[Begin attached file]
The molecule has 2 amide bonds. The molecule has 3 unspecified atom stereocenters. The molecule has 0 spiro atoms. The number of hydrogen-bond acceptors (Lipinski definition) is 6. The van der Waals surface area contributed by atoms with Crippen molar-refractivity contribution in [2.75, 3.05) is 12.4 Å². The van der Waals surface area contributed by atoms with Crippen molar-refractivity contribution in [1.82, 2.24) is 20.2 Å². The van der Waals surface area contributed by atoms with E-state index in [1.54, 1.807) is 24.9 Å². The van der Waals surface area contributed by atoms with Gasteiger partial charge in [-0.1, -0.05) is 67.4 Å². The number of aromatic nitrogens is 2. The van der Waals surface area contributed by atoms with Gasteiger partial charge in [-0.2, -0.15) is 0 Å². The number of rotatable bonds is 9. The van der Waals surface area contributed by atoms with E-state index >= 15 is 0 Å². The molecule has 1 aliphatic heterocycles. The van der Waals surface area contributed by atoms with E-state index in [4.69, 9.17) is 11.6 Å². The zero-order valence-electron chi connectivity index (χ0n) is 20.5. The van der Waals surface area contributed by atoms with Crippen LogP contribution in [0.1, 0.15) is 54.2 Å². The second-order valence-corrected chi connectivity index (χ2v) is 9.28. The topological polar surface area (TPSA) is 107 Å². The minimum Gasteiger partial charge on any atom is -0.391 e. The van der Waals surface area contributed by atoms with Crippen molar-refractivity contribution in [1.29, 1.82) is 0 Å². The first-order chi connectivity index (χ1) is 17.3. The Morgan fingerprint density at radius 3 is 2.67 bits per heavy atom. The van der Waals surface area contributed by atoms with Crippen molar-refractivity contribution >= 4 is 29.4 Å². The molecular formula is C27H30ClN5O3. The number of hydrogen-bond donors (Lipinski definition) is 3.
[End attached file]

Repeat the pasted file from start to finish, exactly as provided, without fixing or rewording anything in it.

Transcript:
The molecule has 2 amide bonds. The molecule has 3 unspecified atom stereocenters. The molecule has 0 spiro atoms. The number of hydrogen-bond acceptors (Lipinski definition) is 6. The van der Waals surface area contributed by atoms with Crippen molar-refractivity contribution in [2.75, 3.05) is 12.4 Å². The van der Waals surface area contributed by atoms with Crippen molar-refractivity contribution in [1.82, 2.24) is 20.2 Å². The van der Waals surface area contributed by atoms with E-state index in [1.54, 1.807) is 24.9 Å². The van der Waals surface area contributed by atoms with Gasteiger partial charge in [-0.1, -0.05) is 67.4 Å². The number of aromatic nitrogens is 2. The van der Waals surface area contributed by atoms with Gasteiger partial charge in [-0.2, -0.15) is 0 Å². The number of rotatable bonds is 9. The van der Waals surface area contributed by atoms with E-state index >= 15 is 0 Å². The molecule has 1 aliphatic heterocycles. The van der Waals surface area contributed by atoms with E-state index in [4.69, 9.17) is 11.6 Å². The zero-order valence-electron chi connectivity index (χ0n) is 20.5. The van der Waals surface area contributed by atoms with Crippen LogP contribution in [0.1, 0.15) is 54.2 Å². The second-order valence-corrected chi connectivity index (χ2v) is 9.28. The topological polar surface area (TPSA) is 107 Å². The minimum Gasteiger partial charge on any atom is -0.391 e. The van der Waals surface area contributed by atoms with Crippen molar-refractivity contribution in [1.29, 1.82) is 0 Å². The first-order chi connectivity index (χ1) is 17.3. The Morgan fingerprint density at radius 3 is 2.67 bits per heavy atom. The van der Waals surface area contributed by atoms with Crippen molar-refractivity contribution >= 4 is 29.4 Å². The molecular formula is C27H30ClN5O3. The number of hydrogen-bond donors (Lipinski definition) is 3.